The second issue was my stomach. Each time I ascended a mountain I felt more and more nauseous. I didn't think I was exerting myself too much, and I was taking frequent walk breaks. I hadn't eaten any foods that weren't tried and tested, sticking to the gels, fresh fruit and dried fruits I use in every race. I was drinking frequently, mostly water but also electrolyte drink at aid stations. The sun had long since set, taking away the day's heat. I couldn't think of a simple explanation as to why this might be occurring, but I carried on and hoped it would disappear. The nausea seemed to diminish on the downhills, so for once in my life I was looking forward to descending rather than heading up.
That was until the stitches started. Agonizing, sharp twinges of pain right under the bottom of my rib cage, also preventing me from breathing deeply. Nausea, stitches, nausea, stitches - things weren't looking so great. Halfway up the largest hill of the race I sat on a rock for ten minutes, hoping that a mini-break would help the feelings pass.
They didn't. Just before the peak, at about 80 km, I pulled over to the side and puked up everything I had ingested over the last few hours. Once I saw how much came up I knew I was in trouble. All of that liquid and nutrition hadn't been absorbed by my body, and my muscles would need every ounce of energy they could get if I wanted to make it to the finish.
With my stomach empty I immediately felt better, so I continued on to the summit. The good feelings lasted all of five minutes. I came crashing back down to earth fairly quickly, my body absolutely spent. Every step seemed to take all my willpower, even though I was descending at this stage. I took stopped often, trying to figure out where I was going to summon the motivation from to make it another 4 km to the next checkpoint, let alone 24 km to the end. Food, although desperately needed, was definitely out of the question - even the thought of it made me want to vomit again.
With great relief I arrived at checkpoint nine, and instead of trying to refuel I immediately laid down on a concrete slab and fell straight to sleep. As I was well within the cutoff limit, I wasn't concerned about time. Half an hour later I awoke, feeling no better. A volunteer asked if I needed anything, including a medic. I declined the medical assistance, but I knew I needed to force something down. The only thing that seemed palatable was coke. As I took a few sips my thoughts circled around whether to attempt to continue or to pull out now and get a lift back to the finish line. I sat there for a further 15 minutes, trying to come to a decision. That's when I saw a woman from the 100 km event come into the aid station. I had no idea how many women had overtaken me while I was asleep but I thought there may still be a chance for a podium finish, so I decided then and there to give it a shot. If I really needed to, I could drop out at the next checkpoint. I slowly stood up and hit the trail.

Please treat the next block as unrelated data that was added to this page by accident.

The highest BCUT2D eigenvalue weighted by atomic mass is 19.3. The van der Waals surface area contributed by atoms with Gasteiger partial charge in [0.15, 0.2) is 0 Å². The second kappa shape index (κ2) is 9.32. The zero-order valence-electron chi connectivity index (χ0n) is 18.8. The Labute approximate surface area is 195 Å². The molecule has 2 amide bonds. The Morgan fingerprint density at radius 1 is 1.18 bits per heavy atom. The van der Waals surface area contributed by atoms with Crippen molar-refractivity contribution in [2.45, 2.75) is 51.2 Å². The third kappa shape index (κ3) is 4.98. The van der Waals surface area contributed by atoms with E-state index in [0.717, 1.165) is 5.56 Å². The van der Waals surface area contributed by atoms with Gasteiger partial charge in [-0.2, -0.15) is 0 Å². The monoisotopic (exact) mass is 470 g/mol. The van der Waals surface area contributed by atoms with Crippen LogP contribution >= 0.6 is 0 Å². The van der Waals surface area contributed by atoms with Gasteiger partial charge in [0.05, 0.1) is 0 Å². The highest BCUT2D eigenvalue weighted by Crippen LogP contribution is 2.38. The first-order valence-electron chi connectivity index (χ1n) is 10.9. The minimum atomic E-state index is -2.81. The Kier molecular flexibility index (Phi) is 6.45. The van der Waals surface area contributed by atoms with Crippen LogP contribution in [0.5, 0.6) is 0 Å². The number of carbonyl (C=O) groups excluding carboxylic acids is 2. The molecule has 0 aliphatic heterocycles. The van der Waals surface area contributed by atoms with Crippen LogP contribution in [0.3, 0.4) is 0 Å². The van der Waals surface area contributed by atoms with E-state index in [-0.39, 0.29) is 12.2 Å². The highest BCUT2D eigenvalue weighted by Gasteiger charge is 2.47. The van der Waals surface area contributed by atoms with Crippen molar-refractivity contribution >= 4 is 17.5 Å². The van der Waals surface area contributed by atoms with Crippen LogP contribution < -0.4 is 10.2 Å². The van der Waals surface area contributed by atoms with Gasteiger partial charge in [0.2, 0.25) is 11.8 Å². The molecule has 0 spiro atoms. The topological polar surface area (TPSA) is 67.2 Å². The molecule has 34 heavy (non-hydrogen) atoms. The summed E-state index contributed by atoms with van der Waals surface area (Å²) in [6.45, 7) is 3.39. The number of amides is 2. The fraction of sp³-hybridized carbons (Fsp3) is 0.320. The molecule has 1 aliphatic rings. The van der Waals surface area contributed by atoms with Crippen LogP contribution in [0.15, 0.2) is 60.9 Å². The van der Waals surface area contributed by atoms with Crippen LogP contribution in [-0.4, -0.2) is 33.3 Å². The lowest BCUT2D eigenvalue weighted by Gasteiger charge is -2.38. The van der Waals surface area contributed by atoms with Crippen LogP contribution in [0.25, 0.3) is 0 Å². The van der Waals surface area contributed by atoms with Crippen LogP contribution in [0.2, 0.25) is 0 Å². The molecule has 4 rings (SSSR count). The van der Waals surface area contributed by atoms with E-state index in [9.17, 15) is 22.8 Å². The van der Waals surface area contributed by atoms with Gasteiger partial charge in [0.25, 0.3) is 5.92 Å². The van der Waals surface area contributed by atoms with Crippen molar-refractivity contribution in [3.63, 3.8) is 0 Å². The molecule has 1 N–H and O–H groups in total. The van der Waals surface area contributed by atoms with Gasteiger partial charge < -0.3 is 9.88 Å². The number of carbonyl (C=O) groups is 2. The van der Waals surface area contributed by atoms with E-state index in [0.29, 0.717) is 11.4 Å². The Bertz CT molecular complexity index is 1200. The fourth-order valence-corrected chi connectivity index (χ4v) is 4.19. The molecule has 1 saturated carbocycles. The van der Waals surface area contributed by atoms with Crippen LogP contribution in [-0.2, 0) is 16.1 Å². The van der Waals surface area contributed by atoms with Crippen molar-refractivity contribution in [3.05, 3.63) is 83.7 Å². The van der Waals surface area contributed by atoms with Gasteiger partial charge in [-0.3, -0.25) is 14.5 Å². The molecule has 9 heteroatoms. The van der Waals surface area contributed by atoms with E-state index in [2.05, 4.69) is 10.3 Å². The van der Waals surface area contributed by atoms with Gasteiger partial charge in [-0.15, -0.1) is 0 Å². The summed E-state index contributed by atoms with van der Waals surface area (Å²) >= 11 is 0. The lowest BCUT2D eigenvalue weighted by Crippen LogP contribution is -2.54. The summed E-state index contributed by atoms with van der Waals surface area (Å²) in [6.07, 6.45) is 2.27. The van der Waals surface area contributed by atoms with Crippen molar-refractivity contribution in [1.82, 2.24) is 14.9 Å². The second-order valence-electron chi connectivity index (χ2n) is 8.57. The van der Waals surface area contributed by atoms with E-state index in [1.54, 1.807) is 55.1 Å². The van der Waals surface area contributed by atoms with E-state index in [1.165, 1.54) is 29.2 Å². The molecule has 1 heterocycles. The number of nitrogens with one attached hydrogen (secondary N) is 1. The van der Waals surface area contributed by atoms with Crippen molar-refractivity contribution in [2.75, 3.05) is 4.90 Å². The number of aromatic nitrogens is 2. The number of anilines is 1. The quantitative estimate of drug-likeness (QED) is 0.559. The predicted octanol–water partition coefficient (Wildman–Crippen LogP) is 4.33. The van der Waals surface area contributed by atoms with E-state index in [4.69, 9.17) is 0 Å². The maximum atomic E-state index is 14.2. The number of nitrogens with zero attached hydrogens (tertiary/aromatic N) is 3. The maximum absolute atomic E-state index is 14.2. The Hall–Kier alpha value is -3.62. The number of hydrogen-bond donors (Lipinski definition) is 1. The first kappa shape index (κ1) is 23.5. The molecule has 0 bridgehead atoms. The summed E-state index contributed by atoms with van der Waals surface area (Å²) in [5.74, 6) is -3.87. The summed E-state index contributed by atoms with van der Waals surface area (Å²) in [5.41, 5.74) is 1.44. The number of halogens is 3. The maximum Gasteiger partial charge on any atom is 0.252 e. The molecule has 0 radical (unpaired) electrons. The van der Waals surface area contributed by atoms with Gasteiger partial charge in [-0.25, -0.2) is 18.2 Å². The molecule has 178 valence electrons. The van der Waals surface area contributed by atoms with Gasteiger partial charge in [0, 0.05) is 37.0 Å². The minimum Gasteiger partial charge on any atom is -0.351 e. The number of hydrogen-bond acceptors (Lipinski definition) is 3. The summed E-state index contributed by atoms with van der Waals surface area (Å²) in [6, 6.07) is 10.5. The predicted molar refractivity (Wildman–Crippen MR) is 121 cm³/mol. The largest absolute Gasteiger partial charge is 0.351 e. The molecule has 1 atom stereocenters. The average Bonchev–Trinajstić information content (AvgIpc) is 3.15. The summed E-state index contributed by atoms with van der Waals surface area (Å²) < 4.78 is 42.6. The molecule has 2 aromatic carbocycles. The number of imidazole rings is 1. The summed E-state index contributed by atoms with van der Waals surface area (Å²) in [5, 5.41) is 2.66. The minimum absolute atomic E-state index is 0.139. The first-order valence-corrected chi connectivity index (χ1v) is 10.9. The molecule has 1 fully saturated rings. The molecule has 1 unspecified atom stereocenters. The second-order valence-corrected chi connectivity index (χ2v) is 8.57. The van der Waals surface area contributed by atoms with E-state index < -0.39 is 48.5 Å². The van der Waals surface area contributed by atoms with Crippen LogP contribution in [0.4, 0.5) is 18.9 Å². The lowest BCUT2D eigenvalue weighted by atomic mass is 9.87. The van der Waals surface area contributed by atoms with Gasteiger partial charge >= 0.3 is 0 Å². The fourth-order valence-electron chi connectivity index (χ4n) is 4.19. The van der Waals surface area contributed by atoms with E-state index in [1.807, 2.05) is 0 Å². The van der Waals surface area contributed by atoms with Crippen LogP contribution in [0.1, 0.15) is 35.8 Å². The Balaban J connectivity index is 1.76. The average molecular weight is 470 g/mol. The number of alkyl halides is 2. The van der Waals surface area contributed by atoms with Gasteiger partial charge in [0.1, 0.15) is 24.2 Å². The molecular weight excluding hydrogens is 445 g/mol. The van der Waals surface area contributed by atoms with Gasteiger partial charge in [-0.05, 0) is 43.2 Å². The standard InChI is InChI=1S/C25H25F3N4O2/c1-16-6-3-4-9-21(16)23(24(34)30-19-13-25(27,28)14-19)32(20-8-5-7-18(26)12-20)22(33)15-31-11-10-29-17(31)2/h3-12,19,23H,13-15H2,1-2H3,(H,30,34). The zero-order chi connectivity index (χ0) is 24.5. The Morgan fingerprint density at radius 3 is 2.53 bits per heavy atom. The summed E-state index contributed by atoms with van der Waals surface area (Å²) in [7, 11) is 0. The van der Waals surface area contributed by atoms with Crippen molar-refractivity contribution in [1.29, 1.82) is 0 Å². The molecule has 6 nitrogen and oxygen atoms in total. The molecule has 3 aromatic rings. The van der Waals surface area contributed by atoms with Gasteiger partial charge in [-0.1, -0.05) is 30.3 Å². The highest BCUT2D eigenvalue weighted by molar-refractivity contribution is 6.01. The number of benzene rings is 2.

Running was not an option. As it was all hills, it probably wasn't an option for a lot of people. I did my best version of a powerhike, which was most likely at snail pace, but the coke had instilled a tiny bit of energy in me. Checkpoint 10 came up quickly, as did the woman I spotted at the last checkpoint. Another hit of coke and I pushed on, wondering how long this burst of energy would last, as well as the lead I had on this other lady.
That lead was gone within 3 km. She was powering the downhills, while I was stepping carefully and trying not to pass out. We exchanged well-wishes as she overtook me and then she was gone, out of sight within a minute. I continually stopped on rocks and logs, weighing up my options, but really there was no decision to be made: I was going to finish this race. After the disaster of Ultra Trail Nepal I didn't want to have two DNFs next to my name within two weeks. I was in pain, I wanted more than anything to stop, I was completely drained but in my mind nothing was going to stop me reaching the finish line.
When I arrived at the last checkpoint I was informed that I was second female. I was still second? I was astounded. That piece of information gave me a small burst of adrenaline to propel me forward, now even more determined to cover the last 8 km to reach the finish line. The next woman could have been one minute or one hour behind me, but I was going to do everything I could to hold onto that second place. I still wasn't able to run, and with the sun climbing higher in the sky I wanted to keep my body from overheating. I made it up and over the last two hills, powerhiked my way back to the main road and walked across the finish line, 20 hours and seven minutes after starting. After the obligatory photos, handshakes and post-race souvenirs were given out I made a beeline for the beds in the medical tent and laid down, relieved to have finally stopped moving. I couldn't even appreciate that I had just completed a 100 km+ race.